Paris, 1st March 2012
France's General directorate for competition, industry and services (DGCIS), the General directorate for media and cultural industries (DGMIC), the Electronic Communications and Postal Regulatory Authority (ARCEP), the French Broadcasting Authority (CSA), the HADOPI online copyright enforcement authority and the National Centre for cinematography and the moving image (CNC) together commissioned Analysys Mason to produce a report on future applications and services, particularly in the realm of audiovisual media, on fixed ultra-fast (1) broadband (UFB) networks , and what impact the rollout of these networks will have on users' consumption of existing services.
This report provides forward-looking analysis by exploring the current state of the French market, comparisons with representative foreign markets in the realm of superfast access - namely Japan, the United States, Sweden, Australia and the UK - along with an analysis of what advantages ultra-fast broadband access provides compared to regular broadband.
Here are the main conclusions that Analysys Mason drew from the research it performed from February to July 2011.
Paradoxically, the advantages of broadband access could well limit French users' adoption of ultra-fast services in the short term.
The good quality of France's legacy copper network, combined with very affordable broadband products, have resulted in the development of one of the world's most competitive markets. In the short term, these assets could prove to be obstacles to the development of ultra-fast broadband. Especially worth noting is that users in France do not see any clear incentives to switch to a faster service.
Today, the advantages of UFB depend chiefly on how heavy a user's internet consumption is.
Despite the fact that UFB is technologically superior to broadband, at this point its advantages in terms of new services and applications appear rather limited, and the ultra-fast products currently marketed by providers offer very few additional services over existing high-end broadband products.
As a result, at a time when information and communication technologies are playing an increasing role in all sectors of the economy, and in people's daily lives, the advantages of UFB depend on chiefly on the scale of consumption. Consumption is rising swiftly, not least due to the development of (time-shifted) video services, to the increasingly high quality of video formats and to simultaneous usage which generates a strong demand for bandwidth. Ultra-fast broadband makes for easier consumption and enables the development of a number of existing services, including:
- over-the-top access to TV services through connected televisions;
- emerging formats such as ultra high definition and 3D, and those that are becoming ubiquitous (HD);
- cloud computing services and applications.
UFB therefore allows today's consumers to enjoy a much more fluid user experience on existing services than ordinary broadband
Further down the road, new ubiquitous solutions will no doubt emerge in the consumer market and which take full advantage of UFB's performance: residential video calling, telemedicine and optimised care, telecommuting and teletraining, new educational services based on interactive digital tools, social computing, making use of pooled IT resources, etc.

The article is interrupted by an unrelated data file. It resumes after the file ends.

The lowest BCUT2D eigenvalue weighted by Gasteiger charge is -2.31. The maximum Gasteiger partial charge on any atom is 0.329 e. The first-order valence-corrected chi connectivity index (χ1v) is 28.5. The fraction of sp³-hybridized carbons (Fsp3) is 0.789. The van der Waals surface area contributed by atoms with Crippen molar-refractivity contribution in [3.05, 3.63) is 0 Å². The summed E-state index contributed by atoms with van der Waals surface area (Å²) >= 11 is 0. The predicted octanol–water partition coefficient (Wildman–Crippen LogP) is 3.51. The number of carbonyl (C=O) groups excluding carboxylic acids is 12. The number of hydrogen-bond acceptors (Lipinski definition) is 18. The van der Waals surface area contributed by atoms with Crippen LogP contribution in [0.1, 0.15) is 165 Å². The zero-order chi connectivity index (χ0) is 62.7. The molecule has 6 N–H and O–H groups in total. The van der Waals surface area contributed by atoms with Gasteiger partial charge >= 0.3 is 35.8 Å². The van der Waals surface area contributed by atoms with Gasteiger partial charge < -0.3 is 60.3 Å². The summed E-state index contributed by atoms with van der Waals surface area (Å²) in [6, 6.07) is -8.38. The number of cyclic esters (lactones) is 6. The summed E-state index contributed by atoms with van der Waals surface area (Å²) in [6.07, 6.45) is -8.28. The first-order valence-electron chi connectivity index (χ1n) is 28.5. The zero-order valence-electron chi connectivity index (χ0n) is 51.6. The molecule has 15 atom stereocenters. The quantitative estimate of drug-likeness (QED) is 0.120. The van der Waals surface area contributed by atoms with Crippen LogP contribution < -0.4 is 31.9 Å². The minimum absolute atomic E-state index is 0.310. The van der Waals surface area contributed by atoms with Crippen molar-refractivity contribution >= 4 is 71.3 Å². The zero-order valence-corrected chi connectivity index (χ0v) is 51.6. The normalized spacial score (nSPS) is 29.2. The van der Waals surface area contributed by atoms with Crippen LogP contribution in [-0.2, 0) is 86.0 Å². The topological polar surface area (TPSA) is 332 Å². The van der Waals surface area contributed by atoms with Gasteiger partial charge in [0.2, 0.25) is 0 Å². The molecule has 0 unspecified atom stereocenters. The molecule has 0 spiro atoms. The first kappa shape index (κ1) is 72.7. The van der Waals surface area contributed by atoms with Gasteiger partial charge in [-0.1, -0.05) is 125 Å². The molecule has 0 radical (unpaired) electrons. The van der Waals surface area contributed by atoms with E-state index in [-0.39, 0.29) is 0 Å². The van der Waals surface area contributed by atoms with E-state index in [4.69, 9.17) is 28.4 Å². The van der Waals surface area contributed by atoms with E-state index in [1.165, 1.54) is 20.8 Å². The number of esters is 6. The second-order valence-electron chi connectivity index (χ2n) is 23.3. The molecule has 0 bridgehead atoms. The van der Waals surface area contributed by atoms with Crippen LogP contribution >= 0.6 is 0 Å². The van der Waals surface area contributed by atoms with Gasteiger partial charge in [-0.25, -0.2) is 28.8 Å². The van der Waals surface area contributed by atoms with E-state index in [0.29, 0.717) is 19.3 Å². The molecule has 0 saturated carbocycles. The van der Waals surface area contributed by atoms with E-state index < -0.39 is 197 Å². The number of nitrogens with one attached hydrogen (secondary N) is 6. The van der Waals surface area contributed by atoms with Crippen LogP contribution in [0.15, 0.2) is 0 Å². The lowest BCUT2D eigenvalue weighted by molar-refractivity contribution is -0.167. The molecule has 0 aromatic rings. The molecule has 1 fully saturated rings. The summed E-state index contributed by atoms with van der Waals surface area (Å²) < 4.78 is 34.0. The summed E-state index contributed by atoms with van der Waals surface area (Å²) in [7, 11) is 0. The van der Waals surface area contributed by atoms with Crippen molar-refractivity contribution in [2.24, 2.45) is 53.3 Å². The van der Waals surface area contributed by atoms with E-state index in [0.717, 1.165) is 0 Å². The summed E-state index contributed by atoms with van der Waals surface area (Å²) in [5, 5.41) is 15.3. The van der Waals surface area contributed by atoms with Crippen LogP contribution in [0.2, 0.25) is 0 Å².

The UFB value chain is undergoing profound changes. The development of over-the-top service models is threatening classic models
The development of OTT services, and the massive adoption of internet-ready televisions inside the home will no doubt be beneficial to consumers, but could well undermine operators' outlook for additional revenue thanks to UFB. As a result, access providers could be reduced to the role of mere content delivery pipes, cut out of the loop by OTT. In the same vein, financing mechanisms for media production, which rely on TV networks and distributors, could be affected by the arrival of new competitors on their device of choice, namely the TV.
Given that there are currently very few services that are specific to UFB for which users are willing to pay, it is hard to get an accurate measure of the incremental revenue that will be generated by UFB, and which would make it possible to finance ultra-fast broadband networks. New business models are being created between content and access providers, and only the future will decide which ones are viable over the long term.
Interventionist policies enabling the rise of UFB in overseas markets
Comparisons with the situation in other markets helped reveal that those countries wanting to enable the emergence of ultra-fast broadband have adopted interventionist policies (incentives, government investment or co-investment with local authorities) or regulatory frameworks in support of UFB and competition.
The report also underscored the fact that ultra-fast broadband is often correlated with a difference in quality compared to existing broadband solutions, even though its intrinsic value does not lie solely in having a faster connection. Indeed, access to services such as VoIP and IPTV, which are not necessarily available on broadband networks in overseas markets, represent real benefits for new UFB users. The report did not, however, identify any new service or application tied specifically to superfast access, and there are as yet no significant differences in users' behaviour when it comes to content consumption.
The Study (pdf - 3.56 Mo) (in French only - pdf)